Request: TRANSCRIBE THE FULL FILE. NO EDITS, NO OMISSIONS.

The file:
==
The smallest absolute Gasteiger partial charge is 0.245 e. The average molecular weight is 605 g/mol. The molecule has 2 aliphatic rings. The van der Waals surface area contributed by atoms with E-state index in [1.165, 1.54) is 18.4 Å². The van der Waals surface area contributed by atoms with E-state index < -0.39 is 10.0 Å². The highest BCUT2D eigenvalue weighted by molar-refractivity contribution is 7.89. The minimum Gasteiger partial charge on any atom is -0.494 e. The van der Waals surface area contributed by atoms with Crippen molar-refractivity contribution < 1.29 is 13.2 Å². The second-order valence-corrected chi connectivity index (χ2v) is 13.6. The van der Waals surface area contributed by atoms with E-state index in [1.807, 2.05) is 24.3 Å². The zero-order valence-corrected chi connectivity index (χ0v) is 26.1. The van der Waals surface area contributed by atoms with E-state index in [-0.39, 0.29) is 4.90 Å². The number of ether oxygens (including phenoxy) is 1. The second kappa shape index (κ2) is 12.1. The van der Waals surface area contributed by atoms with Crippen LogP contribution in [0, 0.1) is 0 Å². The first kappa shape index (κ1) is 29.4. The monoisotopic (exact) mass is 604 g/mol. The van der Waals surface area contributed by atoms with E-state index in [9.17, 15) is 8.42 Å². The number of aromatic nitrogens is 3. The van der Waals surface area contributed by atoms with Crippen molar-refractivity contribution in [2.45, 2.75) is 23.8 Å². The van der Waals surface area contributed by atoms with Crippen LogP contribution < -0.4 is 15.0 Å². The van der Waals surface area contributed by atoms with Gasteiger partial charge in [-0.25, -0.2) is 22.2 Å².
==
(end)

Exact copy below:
The smallest absolute Gasteiger partial charge is 0.245 e. The average molecular weight is 605 g/mol. The molecule has 2 aliphatic rings. The van der Waals surface area contributed by atoms with E-state index in [1.165, 1.54) is 18.4 Å². The van der Waals surface area contributed by atoms with E-state index < -0.39 is 10.0 Å². The highest BCUT2D eigenvalue weighted by molar-refractivity contribution is 7.89. The minimum Gasteiger partial charge on any atom is -0.494 e. The van der Waals surface area contributed by atoms with Crippen molar-refractivity contribution < 1.29 is 13.2 Å². The second-order valence-corrected chi connectivity index (χ2v) is 13.6. The van der Waals surface area contributed by atoms with E-state index in [1.807, 2.05) is 24.3 Å². The zero-order valence-corrected chi connectivity index (χ0v) is 26.1. The van der Waals surface area contributed by atoms with E-state index in [-0.39, 0.29) is 4.90 Å². The number of ether oxygens (including phenoxy) is 1. The second kappa shape index (κ2) is 12.1. The van der Waals surface area contributed by atoms with Crippen LogP contribution in [0, 0.1) is 0 Å². The first kappa shape index (κ1) is 29.4. The monoisotopic (exact) mass is 604 g/mol. The van der Waals surface area contributed by atoms with E-state index in [9.17, 15) is 8.42 Å². The number of aromatic nitrogens is 3. The van der Waals surface area contributed by atoms with Crippen molar-refractivity contribution in [2.45, 2.75) is 23.8 Å². The van der Waals surface area contributed by atoms with Crippen LogP contribution < -0.4 is 15.0 Å². The van der Waals surface area contributed by atoms with Gasteiger partial charge in [-0.25, -0.2) is 22.2 Å².